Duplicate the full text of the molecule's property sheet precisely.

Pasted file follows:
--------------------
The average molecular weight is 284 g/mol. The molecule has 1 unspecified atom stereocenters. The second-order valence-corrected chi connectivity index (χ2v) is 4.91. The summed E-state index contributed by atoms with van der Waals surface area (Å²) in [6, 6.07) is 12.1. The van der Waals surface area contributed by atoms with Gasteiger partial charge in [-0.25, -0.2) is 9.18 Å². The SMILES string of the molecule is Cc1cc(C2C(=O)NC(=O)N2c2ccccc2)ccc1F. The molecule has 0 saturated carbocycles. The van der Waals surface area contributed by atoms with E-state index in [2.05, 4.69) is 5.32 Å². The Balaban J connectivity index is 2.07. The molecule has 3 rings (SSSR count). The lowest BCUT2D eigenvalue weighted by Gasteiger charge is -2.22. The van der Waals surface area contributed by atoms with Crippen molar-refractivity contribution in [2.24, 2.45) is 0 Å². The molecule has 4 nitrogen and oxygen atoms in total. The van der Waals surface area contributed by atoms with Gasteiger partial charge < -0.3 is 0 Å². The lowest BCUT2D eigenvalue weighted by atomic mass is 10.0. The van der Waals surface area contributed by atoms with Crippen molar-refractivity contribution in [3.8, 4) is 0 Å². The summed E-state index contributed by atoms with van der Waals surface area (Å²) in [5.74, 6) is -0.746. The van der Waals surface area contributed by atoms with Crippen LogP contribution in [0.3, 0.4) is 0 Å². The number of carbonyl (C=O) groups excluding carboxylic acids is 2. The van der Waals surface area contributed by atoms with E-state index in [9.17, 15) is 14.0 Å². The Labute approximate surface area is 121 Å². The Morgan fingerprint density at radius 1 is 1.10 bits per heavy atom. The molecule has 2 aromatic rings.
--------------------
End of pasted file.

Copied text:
The average molecular weight is 284 g/mol. The molecule has 1 unspecified atom stereocenters. The second-order valence-corrected chi connectivity index (χ2v) is 4.91. The summed E-state index contributed by atoms with van der Waals surface area (Å²) in [6, 6.07) is 12.1. The van der Waals surface area contributed by atoms with Gasteiger partial charge in [-0.25, -0.2) is 9.18 Å². The SMILES string of the molecule is Cc1cc(C2C(=O)NC(=O)N2c2ccccc2)ccc1F. The molecule has 0 saturated carbocycles. The van der Waals surface area contributed by atoms with E-state index in [2.05, 4.69) is 5.32 Å². The Balaban J connectivity index is 2.07. The molecule has 3 rings (SSSR count). The lowest BCUT2D eigenvalue weighted by Gasteiger charge is -2.22. The van der Waals surface area contributed by atoms with Crippen molar-refractivity contribution in [2.24, 2.45) is 0 Å². The molecule has 4 nitrogen and oxygen atoms in total. The van der Waals surface area contributed by atoms with Gasteiger partial charge < -0.3 is 0 Å². The lowest BCUT2D eigenvalue weighted by atomic mass is 10.0. The van der Waals surface area contributed by atoms with Crippen molar-refractivity contribution in [3.8, 4) is 0 Å². The summed E-state index contributed by atoms with van der Waals surface area (Å²) in [5.74, 6) is -0.746. The van der Waals surface area contributed by atoms with Crippen LogP contribution in [0.3, 0.4) is 0 Å². The number of carbonyl (C=O) groups excluding carboxylic acids is 2. The van der Waals surface area contributed by atoms with E-state index in [9.17, 15) is 14.0 Å². The Labute approximate surface area is 121 Å². The Morgan fingerprint density at radius 1 is 1.10 bits per heavy atom. The molecule has 2 aromatic rings.